RFF is excited to announce the creation of a new consortium with support from NASA to quantify the socioeconomic benefits of Earth observations.
For Immediate Release: December 12, 2016
Contact: Dave Cohen, 202.328.5168, firstname.lastname@example.org
WASHINGTON—The National Aeronautics and Space Administration (NASA) has awarded $3.5 million to Resources for the Future (RFF) to lead a consortium tasked with quantifying the socioeconomic benefits of Earth observations. The five-year agreement will enable experts to advance the valuation of the applied benefits linked to information from space-based observations of Earth, catalyze a community of research and practice of Earth scientists and social scientists, and disseminate findings to key stakeholders from academia, government, NGOs, and elsewhere.
From its Washington, DC, headquarters, RFF will start up the consortium for the Valuation of Applications Benefits Linked with Earth Science (VALUABLES) early next year. RFF has committed co-funding to the VALUABLES Consortium with expert staffing and other support.
RFF President Richard Newell said of the new challenge, “Earth observations from space provided by NASA touch all of our lives every single day. They predict extreme storms, help manage transportation networks, monitor the quality of our environment—and so much more. This new consortium made possible by NASA will be dedicated to discovering and disseminating the importance of space-derived information—information that can directly benefit our personal health, the economy, and our environment.”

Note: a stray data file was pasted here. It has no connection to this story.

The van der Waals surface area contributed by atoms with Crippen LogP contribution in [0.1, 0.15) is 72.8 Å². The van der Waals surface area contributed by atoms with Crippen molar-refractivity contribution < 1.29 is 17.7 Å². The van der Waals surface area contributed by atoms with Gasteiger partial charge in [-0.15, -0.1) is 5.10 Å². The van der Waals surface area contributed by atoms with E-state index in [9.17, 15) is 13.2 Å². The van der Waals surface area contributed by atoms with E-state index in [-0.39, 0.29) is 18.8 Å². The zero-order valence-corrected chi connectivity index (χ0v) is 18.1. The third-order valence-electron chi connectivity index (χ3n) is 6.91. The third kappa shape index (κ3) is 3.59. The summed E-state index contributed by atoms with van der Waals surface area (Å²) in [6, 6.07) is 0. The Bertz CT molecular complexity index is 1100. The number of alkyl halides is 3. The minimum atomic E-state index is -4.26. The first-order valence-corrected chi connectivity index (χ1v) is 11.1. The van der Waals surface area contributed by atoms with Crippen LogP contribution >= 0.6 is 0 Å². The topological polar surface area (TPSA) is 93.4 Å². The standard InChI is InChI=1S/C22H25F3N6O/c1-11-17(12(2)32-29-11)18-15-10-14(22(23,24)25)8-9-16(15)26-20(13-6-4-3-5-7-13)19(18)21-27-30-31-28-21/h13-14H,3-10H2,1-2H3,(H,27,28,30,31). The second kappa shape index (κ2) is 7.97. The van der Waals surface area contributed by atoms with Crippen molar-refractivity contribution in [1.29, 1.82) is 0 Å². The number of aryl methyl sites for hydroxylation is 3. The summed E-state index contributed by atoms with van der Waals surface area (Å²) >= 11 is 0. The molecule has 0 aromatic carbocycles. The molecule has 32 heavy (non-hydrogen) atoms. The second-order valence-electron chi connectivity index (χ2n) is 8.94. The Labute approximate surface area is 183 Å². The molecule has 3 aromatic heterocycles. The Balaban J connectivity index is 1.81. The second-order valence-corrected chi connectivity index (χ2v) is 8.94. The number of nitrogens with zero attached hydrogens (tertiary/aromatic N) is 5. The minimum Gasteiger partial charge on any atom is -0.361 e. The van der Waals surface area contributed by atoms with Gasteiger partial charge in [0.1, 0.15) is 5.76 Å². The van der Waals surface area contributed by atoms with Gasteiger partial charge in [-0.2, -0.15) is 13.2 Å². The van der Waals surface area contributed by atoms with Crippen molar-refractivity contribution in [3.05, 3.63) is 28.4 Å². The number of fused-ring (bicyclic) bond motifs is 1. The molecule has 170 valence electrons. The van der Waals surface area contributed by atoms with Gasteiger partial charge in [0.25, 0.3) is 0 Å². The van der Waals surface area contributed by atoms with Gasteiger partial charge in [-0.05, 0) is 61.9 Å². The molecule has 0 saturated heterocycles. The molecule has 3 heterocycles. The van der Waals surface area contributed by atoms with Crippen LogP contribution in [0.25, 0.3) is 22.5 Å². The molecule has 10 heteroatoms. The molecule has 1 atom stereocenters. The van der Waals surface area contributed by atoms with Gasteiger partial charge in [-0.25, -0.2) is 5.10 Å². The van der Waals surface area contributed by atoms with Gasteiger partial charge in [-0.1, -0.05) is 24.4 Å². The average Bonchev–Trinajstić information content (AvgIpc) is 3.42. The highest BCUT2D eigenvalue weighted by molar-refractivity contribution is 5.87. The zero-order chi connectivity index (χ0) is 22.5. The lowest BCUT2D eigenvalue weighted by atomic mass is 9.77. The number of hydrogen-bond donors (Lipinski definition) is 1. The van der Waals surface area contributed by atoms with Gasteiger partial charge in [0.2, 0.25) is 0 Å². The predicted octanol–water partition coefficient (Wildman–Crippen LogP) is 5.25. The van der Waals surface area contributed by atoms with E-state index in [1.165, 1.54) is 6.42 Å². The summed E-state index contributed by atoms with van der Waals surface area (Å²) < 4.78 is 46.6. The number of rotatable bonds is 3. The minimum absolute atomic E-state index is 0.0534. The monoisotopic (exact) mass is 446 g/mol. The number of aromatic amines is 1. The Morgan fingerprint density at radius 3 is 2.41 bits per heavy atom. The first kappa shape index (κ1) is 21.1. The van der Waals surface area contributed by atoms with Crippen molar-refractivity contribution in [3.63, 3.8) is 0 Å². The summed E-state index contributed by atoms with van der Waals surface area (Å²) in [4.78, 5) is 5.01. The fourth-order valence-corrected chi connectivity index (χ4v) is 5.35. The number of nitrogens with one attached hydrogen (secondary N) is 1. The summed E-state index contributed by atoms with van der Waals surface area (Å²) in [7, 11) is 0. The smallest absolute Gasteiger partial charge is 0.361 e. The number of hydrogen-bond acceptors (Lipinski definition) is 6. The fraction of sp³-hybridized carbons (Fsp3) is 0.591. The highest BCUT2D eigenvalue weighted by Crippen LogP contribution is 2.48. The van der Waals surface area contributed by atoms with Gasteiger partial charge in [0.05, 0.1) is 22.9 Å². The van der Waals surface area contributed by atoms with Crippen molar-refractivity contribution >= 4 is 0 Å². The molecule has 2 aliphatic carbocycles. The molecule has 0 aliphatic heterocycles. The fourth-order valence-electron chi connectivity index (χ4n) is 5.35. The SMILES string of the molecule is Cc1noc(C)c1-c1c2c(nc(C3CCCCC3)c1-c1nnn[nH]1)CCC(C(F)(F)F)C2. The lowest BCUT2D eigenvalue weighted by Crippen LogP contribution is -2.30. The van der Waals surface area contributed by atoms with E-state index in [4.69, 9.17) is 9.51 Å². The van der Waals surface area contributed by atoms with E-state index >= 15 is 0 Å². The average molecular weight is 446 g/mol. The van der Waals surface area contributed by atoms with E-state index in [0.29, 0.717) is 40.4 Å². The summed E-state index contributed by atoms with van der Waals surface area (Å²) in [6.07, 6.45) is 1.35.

Lawrence Friedl, Director of the Applied Sciences Program in NASA’s Earth Science Division, said, “Countless organizations apply data from Earth-observing environmental satellites daily. This effort will quantify the economic and societal benefits and how the data informs their decisions. We could not ask for a better partner in this quest than Resources for the Future and its consortium.”
RFF Fellow Yusuke Kuwayama will serve as Principal Investigator on the grant and Executive Director of the consortium. Dr. Kuwayama, who has conducted research on the value of information for drought monitoring from NASA’s GRACE satellite, brings extensive experience working with interdisciplinary groups of researchers.
Dr. Kuwayama said of the consortium, “Our mission is to build an unparalleled community of practice and greater acceptance and visibility of the value of Earth science benefits. I am lucky to be working with many gifted and experienced colleagues in this awesome enterprise.”
The consortium will consist of three expert groups: The Socioeconomic Valuation Working Group (SVWG), a Scientific Council, and a Community Outreach Team.
The SVWG is largely drawn from key RFF researchers, whose ranks include economists, decision scientists, statisticians, and policy analysts. All of the SVWG members have published related studies and are considered leading scholars in their fields.
The Scientific Council will consist of scientists who are active in Earth science and satellite remote sensing, and who have demonstrated interest in working with and providing advice to valuation experts. The Council also includes the leadership of NASA’s Socioeconomic Data and Applications Center (SEDAC), a NASA center dedicated to advancing use of socioeconomic and Earth science data.
The Community Outreach Team will be led by RFF’s Shannon Wulf Tregar, who has more than 17 years of experience that include work for the governor of Arizona and the US Department of Homeland Security. She will be supported by RFF’s Director of Communications, Pete Nelson.
RFF President Richard Newell also added, “A great deal of the work necessary to achieve this vital undertaking was provided by our late and much-missed colleague, Molly K. Macauley. Heartbreakingly, she will not get to directly participate in the realization of her vision. But she has left us a tremendous base on which to build, an opportunity for which we are truly grateful.”